A novel method developed by energy researchers offers a way to assess sustainability of chemical processes at an early stage.
When developing novel chemical conversions, researchers have faced the challenge of assessing and predicting the broader environmental and economic impact of their work. Previously, no defined method was available for comparing criteria for overall sustainability of the new processes at an early state of development. Patel et al. have developed a multi-criteria method to assess future sustainability that can be applied at an early stage to help guide innovation.
Early stage process development is a time when there is flexibility to pursue sustainable options. In a recently published EES paper, Patel et al. propose that their method can help researchers analyze the processes they are developing within a broader economic, environmental, and social context. The method described in the paper is a data-based assessment tool for chemists to determine comparative sustainability of different processes. The criteria assessed are environmental constraint, environmental impact of raw materials, process costs and environmental impact, EHS index, and risk aspects. The paper describes the method for applying these criteria to chemical processes to create a score by which different processes can be compared.
Patel et al. apply their method to a catalytic process for the production of but-1,3-diene from ethanol that is currently being developed, and compare it to the dominant conventional method for production of but-1,3-diene from naphtha in a steam cracker. When they applied their method to these processes, the bioethanol-based process scored better than the petrochemical process overall, and the scores for the various criteria were in line with known data. While the input data may be less well defined for novel processes, that this method seems to be predictive and provides a comparison of different processes suggests that in most cases it can be useful for providing a broad assessment of sustainability factors, and can therefore aid early stage decision making.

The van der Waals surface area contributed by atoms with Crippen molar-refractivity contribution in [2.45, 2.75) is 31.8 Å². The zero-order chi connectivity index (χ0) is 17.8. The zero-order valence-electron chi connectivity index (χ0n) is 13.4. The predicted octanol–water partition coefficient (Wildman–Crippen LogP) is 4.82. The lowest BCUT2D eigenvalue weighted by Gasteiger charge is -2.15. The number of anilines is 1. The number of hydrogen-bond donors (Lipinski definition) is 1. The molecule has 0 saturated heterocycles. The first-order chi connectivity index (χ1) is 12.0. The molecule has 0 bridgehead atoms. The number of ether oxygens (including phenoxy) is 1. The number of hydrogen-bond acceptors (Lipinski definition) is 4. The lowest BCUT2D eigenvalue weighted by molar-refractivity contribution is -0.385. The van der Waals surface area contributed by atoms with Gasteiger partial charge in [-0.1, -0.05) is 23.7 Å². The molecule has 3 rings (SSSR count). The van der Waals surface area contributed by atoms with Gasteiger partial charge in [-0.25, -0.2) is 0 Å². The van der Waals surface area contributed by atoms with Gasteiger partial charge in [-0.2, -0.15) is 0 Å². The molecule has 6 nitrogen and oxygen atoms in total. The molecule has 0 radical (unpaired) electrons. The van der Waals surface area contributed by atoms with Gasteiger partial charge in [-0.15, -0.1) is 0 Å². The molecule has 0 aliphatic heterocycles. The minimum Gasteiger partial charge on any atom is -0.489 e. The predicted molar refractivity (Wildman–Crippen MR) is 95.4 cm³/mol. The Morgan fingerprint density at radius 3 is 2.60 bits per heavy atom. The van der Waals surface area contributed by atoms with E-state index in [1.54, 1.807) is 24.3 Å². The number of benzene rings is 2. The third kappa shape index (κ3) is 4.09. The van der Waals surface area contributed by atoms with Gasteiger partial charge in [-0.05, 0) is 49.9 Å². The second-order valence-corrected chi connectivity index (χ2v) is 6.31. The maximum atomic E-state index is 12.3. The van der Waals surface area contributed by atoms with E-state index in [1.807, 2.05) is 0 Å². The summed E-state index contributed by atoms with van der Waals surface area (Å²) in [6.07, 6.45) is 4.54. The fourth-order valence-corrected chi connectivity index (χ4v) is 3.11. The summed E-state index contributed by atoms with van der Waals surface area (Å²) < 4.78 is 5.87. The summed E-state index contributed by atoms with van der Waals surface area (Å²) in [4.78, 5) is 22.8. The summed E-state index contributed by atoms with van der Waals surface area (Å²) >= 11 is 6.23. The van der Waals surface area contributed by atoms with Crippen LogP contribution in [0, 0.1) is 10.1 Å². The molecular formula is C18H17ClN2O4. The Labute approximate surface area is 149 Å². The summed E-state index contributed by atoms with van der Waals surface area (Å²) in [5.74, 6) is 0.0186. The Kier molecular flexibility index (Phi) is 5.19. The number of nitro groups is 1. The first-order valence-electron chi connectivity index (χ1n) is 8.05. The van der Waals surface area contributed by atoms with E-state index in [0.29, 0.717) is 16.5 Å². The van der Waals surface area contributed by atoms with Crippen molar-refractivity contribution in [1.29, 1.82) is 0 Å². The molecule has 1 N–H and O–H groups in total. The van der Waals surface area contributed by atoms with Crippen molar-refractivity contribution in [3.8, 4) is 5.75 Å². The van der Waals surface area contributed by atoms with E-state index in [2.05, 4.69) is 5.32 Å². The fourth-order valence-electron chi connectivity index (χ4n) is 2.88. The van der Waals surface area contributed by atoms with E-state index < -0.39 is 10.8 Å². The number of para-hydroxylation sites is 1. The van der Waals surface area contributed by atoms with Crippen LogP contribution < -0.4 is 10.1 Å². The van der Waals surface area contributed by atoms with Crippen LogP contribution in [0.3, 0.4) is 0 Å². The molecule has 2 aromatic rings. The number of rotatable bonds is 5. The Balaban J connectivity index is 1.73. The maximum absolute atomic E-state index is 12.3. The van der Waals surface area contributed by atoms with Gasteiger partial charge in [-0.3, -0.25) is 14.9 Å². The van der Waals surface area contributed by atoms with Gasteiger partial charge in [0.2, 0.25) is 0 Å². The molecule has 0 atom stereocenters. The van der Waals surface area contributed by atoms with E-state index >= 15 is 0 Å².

It’s great that we’re at a point where there is encouragement for researchers to consider sustainability issues at all stages of development, and that people are thinking about ways to make it practical to do so. I think this new method will prove to be a concrete tool for researchers developing novel chemical conversion processes to start thinking about sustainability on the front end. Not only will it provide a relatively quick way to assess new processes in terms of sustainability, it can help guide research targets and goals, prompt consideration of potential alternatives, and encourage researchers to think about their results in a broader context.
Read about the details of this new approach in the full EES article here:
Sustainability assessment of novel chemical processes at early stage: application to biobased processes
Akshay D. Patel, Koen Meesters, Herman den Uil, Ed de Jong, Kornelis Blok and Martin K. Patel
Energy Environ. Sci., 2012, 5, 8430
By Paige Johnson